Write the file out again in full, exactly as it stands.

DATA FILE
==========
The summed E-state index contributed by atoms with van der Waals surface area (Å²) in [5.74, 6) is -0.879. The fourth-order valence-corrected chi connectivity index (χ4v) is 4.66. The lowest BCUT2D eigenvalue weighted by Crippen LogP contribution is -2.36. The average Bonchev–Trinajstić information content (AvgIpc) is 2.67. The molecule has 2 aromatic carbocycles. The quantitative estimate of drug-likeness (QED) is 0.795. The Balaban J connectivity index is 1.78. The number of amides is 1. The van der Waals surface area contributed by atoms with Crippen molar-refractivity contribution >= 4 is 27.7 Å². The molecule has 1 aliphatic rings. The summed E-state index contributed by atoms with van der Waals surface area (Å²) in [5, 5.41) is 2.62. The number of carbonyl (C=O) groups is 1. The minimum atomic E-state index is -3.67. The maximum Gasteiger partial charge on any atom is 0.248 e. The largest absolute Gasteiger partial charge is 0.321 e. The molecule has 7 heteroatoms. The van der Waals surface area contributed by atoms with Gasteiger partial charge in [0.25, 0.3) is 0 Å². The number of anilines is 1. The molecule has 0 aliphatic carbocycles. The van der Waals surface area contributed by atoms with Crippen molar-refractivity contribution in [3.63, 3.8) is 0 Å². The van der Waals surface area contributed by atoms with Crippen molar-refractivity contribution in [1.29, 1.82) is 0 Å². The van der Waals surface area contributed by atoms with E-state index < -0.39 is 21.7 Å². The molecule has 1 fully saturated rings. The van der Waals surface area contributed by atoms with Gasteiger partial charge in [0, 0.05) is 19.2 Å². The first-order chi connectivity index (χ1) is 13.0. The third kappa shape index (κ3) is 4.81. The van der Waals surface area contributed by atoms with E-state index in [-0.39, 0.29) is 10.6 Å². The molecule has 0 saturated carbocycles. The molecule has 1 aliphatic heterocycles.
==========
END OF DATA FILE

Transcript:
The summed E-state index contributed by atoms with van der Waals surface area (Å²) in [5.74, 6) is -0.879. The fourth-order valence-corrected chi connectivity index (χ4v) is 4.66. The lowest BCUT2D eigenvalue weighted by Crippen LogP contribution is -2.36. The average Bonchev–Trinajstić information content (AvgIpc) is 2.67. The molecule has 2 aromatic carbocycles. The quantitative estimate of drug-likeness (QED) is 0.795. The Balaban J connectivity index is 1.78. The number of amides is 1. The van der Waals surface area contributed by atoms with Crippen molar-refractivity contribution >= 4 is 27.7 Å². The molecule has 1 aliphatic rings. The summed E-state index contributed by atoms with van der Waals surface area (Å²) in [5, 5.41) is 2.62. The number of carbonyl (C=O) groups is 1. The minimum atomic E-state index is -3.67. The maximum Gasteiger partial charge on any atom is 0.248 e. The largest absolute Gasteiger partial charge is 0.321 e. The molecule has 7 heteroatoms. The van der Waals surface area contributed by atoms with Gasteiger partial charge in [0.25, 0.3) is 0 Å². The number of anilines is 1. The molecule has 0 aliphatic carbocycles. The van der Waals surface area contributed by atoms with Crippen molar-refractivity contribution in [3.63, 3.8) is 0 Å². The van der Waals surface area contributed by atoms with Crippen molar-refractivity contribution in [1.29, 1.82) is 0 Å². The van der Waals surface area contributed by atoms with E-state index < -0.39 is 21.7 Å². The molecule has 1 fully saturated rings. The van der Waals surface area contributed by atoms with Gasteiger partial charge in [0, 0.05) is 19.2 Å². The first-order chi connectivity index (χ1) is 13.0. The third kappa shape index (κ3) is 4.81. The van der Waals surface area contributed by atoms with E-state index in [-0.39, 0.29) is 10.6 Å². The molecule has 0 saturated carbocycles. The molecule has 1 aliphatic heterocycles.